I guess I'll let her off the hook about the reason she wanted to go to this shop, as eventually she did find a couple of things to buy. The rest our thrift store stops proved to be a total bust, which was not necessarily good, because what she would have bought could have earned a little income. We are coming to the conclusion that small town thrift stores are much better places to buy what we are looking for than big city stores. This of course fits right in with what roads we like to travel and where we like to stay. As Linda always says, things happen for a reason.

We really enjoyed the drive back to Harrisburg because of the spectacular scenery, especially the well defined snow line on the mountains to the east.

Snow line

We didn't feel like doing much this evening, both of us feeling tired and worn out. Linda did fix a big pot of Chili for dinner, which was accompanied by the leftover cornbread from the weekend, which was followed by a little TV time, surfing the net and then it was lights out. As I lay there, I thought of the saying about how rest comes easily to the weary traveler, but then caught myself, after all, we really didn't travel today. Whatever the reason, I wouldn't have traded my place in the world tonight for where I was a year ago. Then we were still working and the exhaustion that night was the same as every night. Will we ever get used to the sheer wonder of our new life? I think not. May life be a never ending adventure.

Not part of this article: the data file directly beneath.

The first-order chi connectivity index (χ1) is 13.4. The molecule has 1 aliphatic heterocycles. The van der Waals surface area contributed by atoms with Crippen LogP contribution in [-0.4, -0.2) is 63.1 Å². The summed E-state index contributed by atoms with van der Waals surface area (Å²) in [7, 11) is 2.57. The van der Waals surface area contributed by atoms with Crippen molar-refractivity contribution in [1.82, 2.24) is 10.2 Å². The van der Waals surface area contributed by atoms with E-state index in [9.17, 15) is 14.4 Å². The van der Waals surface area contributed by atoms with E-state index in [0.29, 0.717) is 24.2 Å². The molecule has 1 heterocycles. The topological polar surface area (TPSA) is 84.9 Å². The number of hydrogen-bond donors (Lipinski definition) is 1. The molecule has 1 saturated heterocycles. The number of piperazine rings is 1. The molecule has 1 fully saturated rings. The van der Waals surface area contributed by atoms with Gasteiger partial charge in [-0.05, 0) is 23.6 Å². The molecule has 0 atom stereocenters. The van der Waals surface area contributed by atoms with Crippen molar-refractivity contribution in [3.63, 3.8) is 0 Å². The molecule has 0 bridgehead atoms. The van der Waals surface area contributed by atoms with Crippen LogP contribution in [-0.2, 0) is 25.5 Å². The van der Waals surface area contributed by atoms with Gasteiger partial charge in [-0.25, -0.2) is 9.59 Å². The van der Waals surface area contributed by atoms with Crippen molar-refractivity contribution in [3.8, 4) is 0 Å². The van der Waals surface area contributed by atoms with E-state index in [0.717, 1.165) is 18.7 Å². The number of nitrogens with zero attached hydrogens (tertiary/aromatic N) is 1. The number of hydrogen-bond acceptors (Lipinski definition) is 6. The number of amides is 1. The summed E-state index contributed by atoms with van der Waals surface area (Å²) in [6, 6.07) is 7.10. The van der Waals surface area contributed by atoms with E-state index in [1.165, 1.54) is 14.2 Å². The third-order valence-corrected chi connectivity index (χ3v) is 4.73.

Nov 30

Just another day at the service center, except we are getting better at the business of sleeping in until last moment and then rushing to be ready for Don to pick up the coach at 7:30. Understandably, humans respond to a given stimuli in differing ways and for some inexplicable reason I get a rush out of the sight of the navy clad service techs walking to the rows of coaches in the early morning light, then hearing the sound of all those diesel engines coming to life. In a way it reminds me of those old movies where the Formula One race car drivers run across the track, jumping into their race cars and taking off. All in all, it adds another dimension to the words "Gentlemen, start your engines".

One by one the coaches pulled out of their assigned night time spaces to travel to their assigned daytime spaces. A sight that reminded me of the march of the Emperor Penguins across the ice of Antarctica. While all this was taking place, there was also another stream flowing across the lot. The stream of people, moving towards a central point, a small white plastic shopping bag securely grasped in one hand. Like ants the well bundled bodies emerge from their coaches and head towards the same spot on the lot, the big blue bin. Well, while it was a bin, it is more correctly called the campground dumpster. This migration starts around 7 o'clock and by 7:45 the blue box is looking a bit bedraggled, a fringe of white protruding around it's upper edge, reminding one of a bearded old man, as it is now stuffed to overflowing, its job for the day, done.